For nine months now, I have been chairman of City of Liverpool Conservative Future. I first became involved three years ago when I moved back to my hometown after university; I didn’t know anyone there anymore and the local CF branch was an opportunity to meet people. Thankfully, its members were all nice, smart, and laidback and I developed many strong friendships. When the opportunity came to give something back and help develop the branch, I took it, as I was emotionally invested in its success.
Unfortunately, a proportion of my time has been spent dealing with extremists. ‘Extremist’ is a better descriptor than, say, ‘Thatcherite’ or ‘right-wing’ because all Conservatives are, to a greater or lesser extent, Thatcherite and right-wing. Instead, these people hold an extreme point-of-view – typically a combination of hard, unfeeling libertarianism at home and chauvinism abroad – and who accuse anyone that disagrees with them of not being truly conservative. There is also only one way to show one’s commitment to the Tory Party: leafleting. If you aren’t willing to spend your evenings and weekends out leafleting, then you are pointless.
Though not exclusively Thatcherite, the ‘Iron Lady’ has a prominent place in their thinking – at least, their understanding of her does. Rather than appreciating that Lady Thatcher was a politician who (like any other) had to compromise, dissemble, and court popular opinion in order to achieve her objectives, extremists think of her solely as a ‘conviction politician’ who did none of these things. Thus one of the lessons they draw is that in order to be like Lady Thatcher, they should be intolerant of others’ views and be downright rude about them in the process.
Another lesson they draw is that being isolated from the mainstream is a prerequisite for gaining power. Lady Thatcher was an ‘outsider’, yet she won the leadership from the Establishment ‘apostate’ Ted Heath. In this way, as with their takfirism, extremists resemble militant Islamists. They also believe isolation is a prerequisite for power; after all, the Prophet went into isolation before the people of Mecca realised the error of their ways and embraced him. That Lady Thatcher spent only approximately four years on the backbenches during her decades-long parliamentary career and that Muhammad adapted his teachings to try to win over Jewish merchants in Medina is forgotten. No compromise; no dissembling; and no courting of popular opinion.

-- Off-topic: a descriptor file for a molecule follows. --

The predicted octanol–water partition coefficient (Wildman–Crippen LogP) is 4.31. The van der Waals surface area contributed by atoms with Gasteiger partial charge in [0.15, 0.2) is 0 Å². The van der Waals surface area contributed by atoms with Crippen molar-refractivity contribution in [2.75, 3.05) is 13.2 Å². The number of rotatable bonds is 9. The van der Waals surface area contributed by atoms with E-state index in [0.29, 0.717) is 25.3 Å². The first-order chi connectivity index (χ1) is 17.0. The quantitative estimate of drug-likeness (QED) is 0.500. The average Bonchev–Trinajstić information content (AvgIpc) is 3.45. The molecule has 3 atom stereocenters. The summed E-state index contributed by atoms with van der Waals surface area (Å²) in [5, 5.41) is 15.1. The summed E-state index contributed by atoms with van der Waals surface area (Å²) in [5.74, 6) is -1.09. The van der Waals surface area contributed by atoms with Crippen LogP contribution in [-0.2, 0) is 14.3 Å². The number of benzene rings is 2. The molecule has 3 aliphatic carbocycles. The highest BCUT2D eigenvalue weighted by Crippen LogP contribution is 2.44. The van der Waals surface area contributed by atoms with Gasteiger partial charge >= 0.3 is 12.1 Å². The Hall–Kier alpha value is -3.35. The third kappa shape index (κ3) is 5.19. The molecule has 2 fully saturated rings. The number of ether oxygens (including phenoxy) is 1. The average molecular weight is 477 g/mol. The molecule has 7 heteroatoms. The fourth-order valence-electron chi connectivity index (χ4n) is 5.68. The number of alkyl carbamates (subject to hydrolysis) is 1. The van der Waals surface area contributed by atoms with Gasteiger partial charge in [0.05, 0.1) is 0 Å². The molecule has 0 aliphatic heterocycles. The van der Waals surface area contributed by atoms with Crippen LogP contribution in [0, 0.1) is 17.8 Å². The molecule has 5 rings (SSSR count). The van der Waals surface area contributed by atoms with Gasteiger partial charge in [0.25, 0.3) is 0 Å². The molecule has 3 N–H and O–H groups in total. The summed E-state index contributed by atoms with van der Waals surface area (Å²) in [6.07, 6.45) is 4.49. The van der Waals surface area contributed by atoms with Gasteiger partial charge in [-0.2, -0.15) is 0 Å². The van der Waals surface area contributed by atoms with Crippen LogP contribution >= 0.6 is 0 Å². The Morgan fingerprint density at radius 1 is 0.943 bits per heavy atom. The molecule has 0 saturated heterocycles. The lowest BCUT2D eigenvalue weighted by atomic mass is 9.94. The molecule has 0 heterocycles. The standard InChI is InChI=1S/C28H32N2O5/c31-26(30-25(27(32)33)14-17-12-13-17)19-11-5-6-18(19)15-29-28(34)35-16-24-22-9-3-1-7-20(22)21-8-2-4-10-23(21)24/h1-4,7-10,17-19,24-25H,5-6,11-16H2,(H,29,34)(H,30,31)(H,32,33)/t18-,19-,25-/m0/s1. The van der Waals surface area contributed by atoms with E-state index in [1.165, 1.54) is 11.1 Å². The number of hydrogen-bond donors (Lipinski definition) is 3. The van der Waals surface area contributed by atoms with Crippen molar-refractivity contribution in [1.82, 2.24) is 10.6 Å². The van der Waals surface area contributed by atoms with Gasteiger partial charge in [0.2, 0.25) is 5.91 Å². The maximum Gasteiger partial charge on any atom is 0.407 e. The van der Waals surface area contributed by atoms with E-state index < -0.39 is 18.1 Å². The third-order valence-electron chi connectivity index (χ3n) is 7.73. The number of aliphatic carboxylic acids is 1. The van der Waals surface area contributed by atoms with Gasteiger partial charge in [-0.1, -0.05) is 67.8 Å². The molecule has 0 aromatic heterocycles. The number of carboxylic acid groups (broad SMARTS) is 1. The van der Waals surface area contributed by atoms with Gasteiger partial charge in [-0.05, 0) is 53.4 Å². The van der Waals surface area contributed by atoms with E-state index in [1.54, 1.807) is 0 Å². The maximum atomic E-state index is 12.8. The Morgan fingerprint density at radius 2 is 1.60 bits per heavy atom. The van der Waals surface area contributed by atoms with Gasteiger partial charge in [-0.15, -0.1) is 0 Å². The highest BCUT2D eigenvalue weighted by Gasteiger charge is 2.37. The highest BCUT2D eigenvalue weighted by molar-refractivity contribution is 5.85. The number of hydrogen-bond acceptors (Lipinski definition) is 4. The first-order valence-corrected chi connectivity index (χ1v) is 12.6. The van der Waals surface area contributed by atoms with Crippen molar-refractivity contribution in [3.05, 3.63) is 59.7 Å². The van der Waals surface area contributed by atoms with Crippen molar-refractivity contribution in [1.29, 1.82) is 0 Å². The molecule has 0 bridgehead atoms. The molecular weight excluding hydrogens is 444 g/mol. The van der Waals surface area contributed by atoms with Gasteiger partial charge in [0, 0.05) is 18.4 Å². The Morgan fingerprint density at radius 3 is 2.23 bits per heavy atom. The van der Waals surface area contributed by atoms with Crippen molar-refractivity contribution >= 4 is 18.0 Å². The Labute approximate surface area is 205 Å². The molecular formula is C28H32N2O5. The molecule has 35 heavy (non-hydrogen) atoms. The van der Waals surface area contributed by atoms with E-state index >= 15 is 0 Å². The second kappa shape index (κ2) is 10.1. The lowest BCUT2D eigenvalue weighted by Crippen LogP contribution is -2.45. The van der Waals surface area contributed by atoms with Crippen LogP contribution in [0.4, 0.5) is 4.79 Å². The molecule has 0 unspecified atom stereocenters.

One extremist who ran for the Liverpool chairmanship described herself, without irony, as “the Iron Lady of the North” – a pitch that would obviously go down well with voters in this city. Months later, when I said she should try to win friends in the branch if she was going to run again, she dismissed the suggestion. She would not lower herself by participating in a ‘popularity contest’; it ought to be obvious that she is the best person for the job. In a democracy, elections are popularity contests.
The same intolerance is shown over leafleting. Given the membership crises affecting all the main parties, we need to be thankful that anyone is interested in us at all - particularly in the urban north such as Liverpool - and must try to persuade them to care enough to actively campaign. Those who join who think they might be Tories and think they like David Cameron, but aren’t entirely sure, do not want to be press-ganged into leafleting in obscure council boroughs they’ve never heard of, let alone will never live in.
And in Liverpool our problem is not that activists aren’t pushing enough leaflets through letterboxes, it’s that we’re hated. I work in a bar on weekends; when one of the previously friendly customers found out I was a Conservative, he started referring to me as “Tory c**t”. Our party brand is toxic in cities like Liverpool; we could fell entire rainforests and turn them into leaflets and it would not impact this basic political fact.
Yet whenever I have tried to argue that there are many ways members can contribute to the Party and none more or less Conservative than the other, my commitment has been questioned.
For many extremists, their inspirational text is The Road to Serfdom or Atlas Shrugged; for me, it was The Conservative Party from Peel to Major. In it Lord Blake, the great historian of our party, wrote that “[s]tern, unbending [ideology] has never paid dividends” to us.
Conservatism is a diverse political ideology, like any other; we all pick different strands from within it, and even some from outside it, and weave them together to form our own personal ideology. That’s how our Party has evolved and survived for so long.
If we become both intolerant and doctrinaire, then we will die.
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